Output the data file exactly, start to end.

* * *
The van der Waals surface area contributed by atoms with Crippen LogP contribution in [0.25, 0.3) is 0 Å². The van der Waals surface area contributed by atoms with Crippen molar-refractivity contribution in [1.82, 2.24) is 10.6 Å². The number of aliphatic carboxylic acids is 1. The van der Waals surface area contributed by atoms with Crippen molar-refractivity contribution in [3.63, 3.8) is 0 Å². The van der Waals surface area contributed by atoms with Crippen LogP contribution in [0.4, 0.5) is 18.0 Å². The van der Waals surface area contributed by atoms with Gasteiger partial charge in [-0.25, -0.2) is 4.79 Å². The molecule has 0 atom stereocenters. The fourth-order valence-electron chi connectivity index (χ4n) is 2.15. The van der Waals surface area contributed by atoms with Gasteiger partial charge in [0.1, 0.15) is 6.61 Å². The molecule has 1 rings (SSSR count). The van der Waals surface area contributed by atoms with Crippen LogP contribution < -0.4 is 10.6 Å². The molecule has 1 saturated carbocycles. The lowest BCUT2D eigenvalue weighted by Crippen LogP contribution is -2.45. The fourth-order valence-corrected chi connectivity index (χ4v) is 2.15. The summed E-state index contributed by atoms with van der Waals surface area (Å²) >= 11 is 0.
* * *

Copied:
The van der Waals surface area contributed by atoms with Crippen LogP contribution in [0.25, 0.3) is 0 Å². The van der Waals surface area contributed by atoms with Crippen molar-refractivity contribution in [1.82, 2.24) is 10.6 Å². The number of aliphatic carboxylic acids is 1. The van der Waals surface area contributed by atoms with Crippen molar-refractivity contribution in [3.63, 3.8) is 0 Å². The van der Waals surface area contributed by atoms with Crippen LogP contribution in [0.4, 0.5) is 18.0 Å². The van der Waals surface area contributed by atoms with Gasteiger partial charge in [-0.25, -0.2) is 4.79 Å². The molecule has 0 atom stereocenters. The fourth-order valence-electron chi connectivity index (χ4n) is 2.15. The van der Waals surface area contributed by atoms with Gasteiger partial charge in [0.1, 0.15) is 6.61 Å². The molecule has 1 rings (SSSR count). The van der Waals surface area contributed by atoms with Crippen LogP contribution < -0.4 is 10.6 Å². The molecule has 1 saturated carbocycles. The lowest BCUT2D eigenvalue weighted by Crippen LogP contribution is -2.45. The fourth-order valence-corrected chi connectivity index (χ4v) is 2.15. The summed E-state index contributed by atoms with van der Waals surface area (Å²) >= 11 is 0.